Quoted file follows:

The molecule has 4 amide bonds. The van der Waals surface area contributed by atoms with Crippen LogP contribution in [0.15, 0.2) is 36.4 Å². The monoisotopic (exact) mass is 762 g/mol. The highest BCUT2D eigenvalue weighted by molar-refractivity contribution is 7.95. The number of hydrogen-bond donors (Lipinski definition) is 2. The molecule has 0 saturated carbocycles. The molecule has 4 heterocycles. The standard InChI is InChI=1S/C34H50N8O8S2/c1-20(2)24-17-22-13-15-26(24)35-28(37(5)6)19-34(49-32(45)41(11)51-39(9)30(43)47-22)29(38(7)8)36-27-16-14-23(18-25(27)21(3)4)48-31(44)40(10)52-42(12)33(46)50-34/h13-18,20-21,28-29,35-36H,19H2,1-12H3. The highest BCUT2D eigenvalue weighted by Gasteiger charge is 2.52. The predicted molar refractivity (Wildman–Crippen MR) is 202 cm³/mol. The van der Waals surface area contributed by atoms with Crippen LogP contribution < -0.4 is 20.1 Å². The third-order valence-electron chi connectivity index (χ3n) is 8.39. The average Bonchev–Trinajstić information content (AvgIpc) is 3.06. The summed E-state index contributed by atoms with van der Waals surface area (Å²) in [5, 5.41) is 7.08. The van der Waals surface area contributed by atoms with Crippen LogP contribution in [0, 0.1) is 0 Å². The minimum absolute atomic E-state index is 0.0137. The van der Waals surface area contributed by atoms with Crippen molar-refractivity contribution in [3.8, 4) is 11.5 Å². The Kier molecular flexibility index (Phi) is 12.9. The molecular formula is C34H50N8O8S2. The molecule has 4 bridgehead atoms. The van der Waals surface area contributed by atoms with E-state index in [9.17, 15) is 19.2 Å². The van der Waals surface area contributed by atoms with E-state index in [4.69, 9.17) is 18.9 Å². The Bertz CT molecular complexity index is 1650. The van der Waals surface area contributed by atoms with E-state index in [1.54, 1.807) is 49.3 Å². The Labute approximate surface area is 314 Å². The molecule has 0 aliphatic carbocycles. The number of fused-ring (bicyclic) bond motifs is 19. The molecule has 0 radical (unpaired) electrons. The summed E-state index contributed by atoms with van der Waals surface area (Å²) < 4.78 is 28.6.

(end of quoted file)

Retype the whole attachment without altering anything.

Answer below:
The molecule has 4 amide bonds. The van der Waals surface area contributed by atoms with Crippen LogP contribution in [0.15, 0.2) is 36.4 Å². The monoisotopic (exact) mass is 762 g/mol. The highest BCUT2D eigenvalue weighted by molar-refractivity contribution is 7.95. The number of hydrogen-bond donors (Lipinski definition) is 2. The molecule has 0 saturated carbocycles. The molecule has 4 heterocycles. The standard InChI is InChI=1S/C34H50N8O8S2/c1-20(2)24-17-22-13-15-26(24)35-28(37(5)6)19-34(49-32(45)41(11)51-39(9)30(43)47-22)29(38(7)8)36-27-16-14-23(18-25(27)21(3)4)48-31(44)40(10)52-42(12)33(46)50-34/h13-18,20-21,28-29,35-36H,19H2,1-12H3. The highest BCUT2D eigenvalue weighted by Gasteiger charge is 2.52. The predicted molar refractivity (Wildman–Crippen MR) is 202 cm³/mol. The van der Waals surface area contributed by atoms with Crippen LogP contribution < -0.4 is 20.1 Å². The third-order valence-electron chi connectivity index (χ3n) is 8.39. The average Bonchev–Trinajstić information content (AvgIpc) is 3.06. The summed E-state index contributed by atoms with van der Waals surface area (Å²) in [5, 5.41) is 7.08. The van der Waals surface area contributed by atoms with Crippen LogP contribution in [0, 0.1) is 0 Å². The minimum absolute atomic E-state index is 0.0137. The van der Waals surface area contributed by atoms with Crippen molar-refractivity contribution in [3.8, 4) is 11.5 Å². The Kier molecular flexibility index (Phi) is 12.9. The molecular formula is C34H50N8O8S2. The molecule has 4 bridgehead atoms. The van der Waals surface area contributed by atoms with E-state index in [9.17, 15) is 19.2 Å². The van der Waals surface area contributed by atoms with E-state index in [4.69, 9.17) is 18.9 Å². The Bertz CT molecular complexity index is 1650. The van der Waals surface area contributed by atoms with E-state index in [1.54, 1.807) is 49.3 Å². The Labute approximate surface area is 314 Å². The molecule has 0 aliphatic carbocycles. The number of fused-ring (bicyclic) bond motifs is 19. The molecule has 0 radical (unpaired) electrons. The summed E-state index contributed by atoms with van der Waals surface area (Å²) < 4.78 is 28.6.